Saturday, August 29, 2009

When Food Talks

It’s fair to say that chickens are the most domesticated animal you can find. I always buy 8-10 live chickens when I go to our dacha in Racha. I enjoy having them around, providing great meat. This year I bought older chickens than usual because I wanted to test out egg production. What is crucial to find out is WHERE the chickens lay their eggs. You can run around looking for days. But as it seems, chickens starts to cackle intense when they have produced an egg. You then need to listen, and look from where they come, and scrutinise the surroundings nearby. Then you might find the secret place. When you find it, then mark the egg with a text-marker or pencil, and leave it so the chicken feel safe it’s a good spot to lay eggs. The next day the same thing will happen, and then you can take the next egg, leaving the marked one. One of the chickens in secret managed to adopt the bathroom as nest. The bathroom on our dacha has a separate door which can be accesses from outside the main building if left open. One day we found an egg in the basket with dirty clothes.
Why this cackling after they have laid eggs??
We have to go to science and ask this question. In Georgia there is a firm believe that the chickens cackle because they have a sore ass after pressing this huge egg out. I am not so sure. It seems like a major designflaw from nature if this is the case, so I would test the following hypothesis in a social constructivist perspective: Chickens cackle when having laid an egg because the want to make the other chickens aware of their deed, and then be recognised as important members of the chicken community.
Dr. Beaumer and his chick-talk tapes to the rescue!.
One should think that a quick “google” would solve the mystery, but no. Today chickens mostly is kept inside in extremely tight cages, and therefore there are no need to go looking for the eggs, so the information is scarce. But fear not, The Animal Welfare Movement found the traces of Fowl linguist Dr. Erich Baeumer of Wiedenau, Germany, who has been studying chickens since 1954. The good doctor proclaims that he keeps a list of 30 sentences which are part of a spoken international chicken language, be it an Indian Jungle fowl, a Russian Orloff rooster, an Italian Leghorn, a Cornish cock or a New Hampshire Red. Again accoring to the Animal Welfare Movement Dr.Baeumer was only eight when he realised that he could understand the chickens around his house. "It was an intuitive understanding, I could actually tell what they were saying. I began to spend hours with them; they became brothers and sisters to me," he says. In 1954, he started working with Professor Erich von Hoist at the Institute of Behaviour Physiology near Munich. After recording hours of chicken talk, Dr. Baeumer selected examples of clear-cut chicken "sentences" that could be related to records or photographs of specific actions. Dr. Baeumer’s chick-talk tapes have been played at universities in many countries (Animal Welfare Movement).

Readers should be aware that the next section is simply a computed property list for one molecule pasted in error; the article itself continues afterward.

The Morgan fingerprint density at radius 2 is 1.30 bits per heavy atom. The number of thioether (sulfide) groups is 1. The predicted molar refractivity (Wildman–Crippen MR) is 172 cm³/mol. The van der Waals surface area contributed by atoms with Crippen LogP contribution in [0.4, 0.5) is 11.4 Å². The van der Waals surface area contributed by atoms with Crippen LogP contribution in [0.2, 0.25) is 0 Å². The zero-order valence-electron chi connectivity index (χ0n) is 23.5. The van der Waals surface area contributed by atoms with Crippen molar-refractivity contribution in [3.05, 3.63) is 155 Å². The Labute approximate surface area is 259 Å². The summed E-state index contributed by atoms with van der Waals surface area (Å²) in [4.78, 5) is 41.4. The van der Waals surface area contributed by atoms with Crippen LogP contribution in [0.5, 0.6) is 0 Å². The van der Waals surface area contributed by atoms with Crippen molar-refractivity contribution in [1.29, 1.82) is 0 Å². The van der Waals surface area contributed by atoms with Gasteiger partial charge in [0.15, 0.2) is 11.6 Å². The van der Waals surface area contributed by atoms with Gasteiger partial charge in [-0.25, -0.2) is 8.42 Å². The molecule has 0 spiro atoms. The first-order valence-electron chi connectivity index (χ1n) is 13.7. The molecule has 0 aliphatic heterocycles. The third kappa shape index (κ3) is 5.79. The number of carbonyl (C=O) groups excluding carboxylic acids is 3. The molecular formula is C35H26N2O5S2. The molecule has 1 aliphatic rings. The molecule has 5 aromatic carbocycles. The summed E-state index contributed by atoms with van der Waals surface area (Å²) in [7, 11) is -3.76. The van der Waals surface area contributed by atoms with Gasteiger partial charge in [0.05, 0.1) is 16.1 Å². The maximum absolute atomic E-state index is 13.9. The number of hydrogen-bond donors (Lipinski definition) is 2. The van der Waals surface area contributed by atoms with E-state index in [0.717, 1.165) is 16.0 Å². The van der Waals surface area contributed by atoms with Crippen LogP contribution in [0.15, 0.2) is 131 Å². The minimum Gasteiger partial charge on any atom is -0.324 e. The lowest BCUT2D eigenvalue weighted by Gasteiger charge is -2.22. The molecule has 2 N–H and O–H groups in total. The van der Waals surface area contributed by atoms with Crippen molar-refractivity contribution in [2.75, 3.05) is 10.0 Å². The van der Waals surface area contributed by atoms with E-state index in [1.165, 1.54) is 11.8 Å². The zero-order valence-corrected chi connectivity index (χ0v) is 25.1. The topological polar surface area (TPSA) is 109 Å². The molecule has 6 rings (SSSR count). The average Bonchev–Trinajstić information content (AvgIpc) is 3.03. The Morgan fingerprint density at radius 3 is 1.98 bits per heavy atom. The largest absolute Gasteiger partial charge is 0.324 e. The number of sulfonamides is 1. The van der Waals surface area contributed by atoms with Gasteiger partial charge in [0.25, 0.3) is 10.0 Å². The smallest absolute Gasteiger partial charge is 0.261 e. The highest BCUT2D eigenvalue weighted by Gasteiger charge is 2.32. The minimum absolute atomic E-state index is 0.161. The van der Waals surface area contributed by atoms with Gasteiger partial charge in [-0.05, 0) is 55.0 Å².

The hardcore facts about the chicken and the egg
Hens make a cackle when they have laid an egg, but Dr. Baeumer does not think they are boasting or saying, "Thank heaven that’s over." He believes that it all goes back to the days when wild hens laid eggs in hidden nests. After each delivery, the hen gave a loud cackle to regain contact with the rest of the flock. "Chicken behaviour is not too different from human behaviour," says Dr. Baeumer, " Nor is the chicken language" (Animal Welfare Movement).
I must remember that when I chop off the heads of those poor chickens.


Blogger Khatia Caroline said...

Georgian Network:

I invited some of my friends and remembered also about you, as you write about Georgia too. We have there English speaking group too. If you have interest, join us. This comment can be removed, meant to be personal message :) Thanks!

Tuesday, September 08, 2009 3:05:00 am  
Anonymous Anonymous said...

Thank you, Khatia:-)

Eistein G.

Wednesday, September 09, 2009 11:38:00 am  

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